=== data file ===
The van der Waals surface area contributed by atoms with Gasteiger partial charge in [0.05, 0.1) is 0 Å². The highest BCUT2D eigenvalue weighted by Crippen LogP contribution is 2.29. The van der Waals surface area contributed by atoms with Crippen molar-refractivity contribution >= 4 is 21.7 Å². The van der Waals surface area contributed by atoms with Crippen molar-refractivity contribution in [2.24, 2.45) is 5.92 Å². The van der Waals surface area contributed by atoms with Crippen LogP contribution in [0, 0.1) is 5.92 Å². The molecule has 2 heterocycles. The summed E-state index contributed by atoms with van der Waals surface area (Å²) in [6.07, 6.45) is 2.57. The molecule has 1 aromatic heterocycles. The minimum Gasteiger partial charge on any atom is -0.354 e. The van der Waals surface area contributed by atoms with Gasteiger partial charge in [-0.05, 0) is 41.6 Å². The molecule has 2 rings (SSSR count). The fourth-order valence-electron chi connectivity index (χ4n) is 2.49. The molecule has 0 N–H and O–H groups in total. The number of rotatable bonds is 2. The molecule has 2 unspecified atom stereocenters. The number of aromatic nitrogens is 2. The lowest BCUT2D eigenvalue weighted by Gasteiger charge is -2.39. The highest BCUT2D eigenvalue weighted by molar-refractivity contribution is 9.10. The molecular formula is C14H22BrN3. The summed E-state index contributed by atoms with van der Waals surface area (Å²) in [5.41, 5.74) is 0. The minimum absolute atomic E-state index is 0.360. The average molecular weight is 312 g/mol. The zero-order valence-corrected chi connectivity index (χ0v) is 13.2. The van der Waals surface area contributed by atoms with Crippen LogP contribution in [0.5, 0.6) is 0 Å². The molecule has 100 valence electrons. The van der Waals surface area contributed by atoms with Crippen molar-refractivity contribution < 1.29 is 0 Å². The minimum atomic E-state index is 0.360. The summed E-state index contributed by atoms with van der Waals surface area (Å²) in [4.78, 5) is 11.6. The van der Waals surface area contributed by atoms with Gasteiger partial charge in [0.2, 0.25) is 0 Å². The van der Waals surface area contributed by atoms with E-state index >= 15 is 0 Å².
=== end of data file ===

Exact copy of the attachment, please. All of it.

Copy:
The van der Waals surface area contributed by atoms with Gasteiger partial charge in [0.05, 0.1) is 0 Å². The highest BCUT2D eigenvalue weighted by Crippen LogP contribution is 2.29. The van der Waals surface area contributed by atoms with Crippen molar-refractivity contribution >= 4 is 21.7 Å². The van der Waals surface area contributed by atoms with Crippen molar-refractivity contribution in [2.24, 2.45) is 5.92 Å². The van der Waals surface area contributed by atoms with Crippen LogP contribution in [0, 0.1) is 5.92 Å². The molecule has 2 heterocycles. The summed E-state index contributed by atoms with van der Waals surface area (Å²) in [6.07, 6.45) is 2.57. The molecule has 1 aromatic heterocycles. The minimum Gasteiger partial charge on any atom is -0.354 e. The van der Waals surface area contributed by atoms with Gasteiger partial charge in [-0.05, 0) is 41.6 Å². The molecule has 2 rings (SSSR count). The fourth-order valence-electron chi connectivity index (χ4n) is 2.49. The molecule has 0 N–H and O–H groups in total. The number of rotatable bonds is 2. The molecule has 2 unspecified atom stereocenters. The number of aromatic nitrogens is 2. The lowest BCUT2D eigenvalue weighted by Gasteiger charge is -2.39. The highest BCUT2D eigenvalue weighted by molar-refractivity contribution is 9.10. The molecular formula is C14H22BrN3. The summed E-state index contributed by atoms with van der Waals surface area (Å²) in [5.41, 5.74) is 0. The minimum absolute atomic E-state index is 0.360. The average molecular weight is 312 g/mol. The zero-order valence-corrected chi connectivity index (χ0v) is 13.2. The van der Waals surface area contributed by atoms with Crippen LogP contribution in [0.5, 0.6) is 0 Å². The molecule has 100 valence electrons. The van der Waals surface area contributed by atoms with Crippen molar-refractivity contribution < 1.29 is 0 Å². The minimum atomic E-state index is 0.360. The summed E-state index contributed by atoms with van der Waals surface area (Å²) in [4.78, 5) is 11.6. The van der Waals surface area contributed by atoms with Gasteiger partial charge in [0.2, 0.25) is 0 Å². The van der Waals surface area contributed by atoms with E-state index >= 15 is 0 Å².